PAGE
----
A series of drawings made from rubbings of tombstones in the Marnay cemetery
A Camac, Mary Crenshaw réalise des collages à partir de photographies anciennes. Photographies, pienture, dessin, écritures, traces de grattage, ajouts de scotch, son autant de marques sur ces collages qui lui permettent de traiter des questions d'identité personnelle, des migrations et notamment de la perception de son identité lorsque l'on vit dans un autre pays. Elle débute aussi une recherche sur les tombes du cimetières de Marnay-sur-Seine et notamment sur les inscriptions, à partir desquelles elle réalise des designs et grattages.
Yours truly working in the amazing Camac studio space.
Above is some work I completed while at Camac, where a month of uninterrupted time to focus on my practice proved to be very productive. Celebrating Bastille Day with the Marnay locals, jumping into the cold waters of the Seine with fellow artists, nights of playing telephone pictionary, and impromptu studio visits were only a few of our improvised activities.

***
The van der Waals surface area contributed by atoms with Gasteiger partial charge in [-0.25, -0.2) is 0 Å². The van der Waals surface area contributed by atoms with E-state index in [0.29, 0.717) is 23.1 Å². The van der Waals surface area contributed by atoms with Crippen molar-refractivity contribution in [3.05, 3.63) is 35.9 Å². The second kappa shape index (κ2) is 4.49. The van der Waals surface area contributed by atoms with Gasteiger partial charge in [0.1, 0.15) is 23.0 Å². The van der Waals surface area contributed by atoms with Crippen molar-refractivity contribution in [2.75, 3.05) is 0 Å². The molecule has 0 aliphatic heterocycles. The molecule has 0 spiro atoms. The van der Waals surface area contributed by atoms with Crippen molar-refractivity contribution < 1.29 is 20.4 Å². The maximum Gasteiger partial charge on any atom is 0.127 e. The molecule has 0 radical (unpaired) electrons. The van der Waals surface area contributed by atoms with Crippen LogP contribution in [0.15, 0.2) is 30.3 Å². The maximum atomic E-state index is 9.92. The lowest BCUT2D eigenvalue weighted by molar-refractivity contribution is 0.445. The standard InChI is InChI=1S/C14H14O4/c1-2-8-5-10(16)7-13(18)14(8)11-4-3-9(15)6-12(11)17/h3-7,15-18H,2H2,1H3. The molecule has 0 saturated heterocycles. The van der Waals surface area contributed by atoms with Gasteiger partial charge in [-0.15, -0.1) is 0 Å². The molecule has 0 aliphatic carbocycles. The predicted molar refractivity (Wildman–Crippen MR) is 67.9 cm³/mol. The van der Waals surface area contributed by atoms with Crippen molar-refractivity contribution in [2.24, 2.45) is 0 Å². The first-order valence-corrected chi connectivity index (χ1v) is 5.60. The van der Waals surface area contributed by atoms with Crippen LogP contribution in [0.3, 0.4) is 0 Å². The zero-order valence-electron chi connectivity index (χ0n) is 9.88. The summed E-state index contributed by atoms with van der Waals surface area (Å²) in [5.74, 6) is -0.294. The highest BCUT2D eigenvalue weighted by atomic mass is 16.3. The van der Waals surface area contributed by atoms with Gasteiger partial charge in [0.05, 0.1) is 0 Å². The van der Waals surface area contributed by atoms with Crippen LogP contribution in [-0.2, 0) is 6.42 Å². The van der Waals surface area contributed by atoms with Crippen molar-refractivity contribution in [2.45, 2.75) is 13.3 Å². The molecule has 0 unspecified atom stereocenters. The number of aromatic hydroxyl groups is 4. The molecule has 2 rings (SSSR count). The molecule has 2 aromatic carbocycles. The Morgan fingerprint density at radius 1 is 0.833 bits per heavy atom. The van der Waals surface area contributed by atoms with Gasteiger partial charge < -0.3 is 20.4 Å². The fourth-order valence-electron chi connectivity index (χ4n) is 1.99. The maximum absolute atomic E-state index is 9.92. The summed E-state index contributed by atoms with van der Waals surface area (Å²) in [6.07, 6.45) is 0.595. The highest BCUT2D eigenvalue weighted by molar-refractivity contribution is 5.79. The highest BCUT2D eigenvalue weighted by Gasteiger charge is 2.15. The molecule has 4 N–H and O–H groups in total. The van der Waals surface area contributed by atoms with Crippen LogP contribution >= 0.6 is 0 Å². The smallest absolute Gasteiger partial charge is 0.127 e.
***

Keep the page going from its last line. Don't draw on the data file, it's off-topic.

In 1993, the two artists Alexandra Keim and Lilian Domec meet in the streets of Stockholm. A special friendship develops between them and Lilian invites the young Canadian to stay with her in the little village of Marnay-sur-Seine where she lives half the year. There, Alexandra has the idea of creating an art centre where artists from the whole world would come to create new work far from the turmoils of everyday life. A place for creation but also for dissemination through exciting and original public events. The two friends therefore decide to present the project to Marnay’s mayor who happens to be Frank Ténot, grand figure of the French publishing and music world. The creator of French cult music magazines such as ‘Salut Les Copains and ‘Jazz Magazine’ sees the project as an opportunity to revive the ancient priory of Marnay which was also the home of his ‘alter-ego’ and collaborator Daniel Fillipacchi. In the 60s the house was host to some of the great musicians of the era and French stars including Duke Ellington and Johnny Hallyday.
Found remains of cardboard box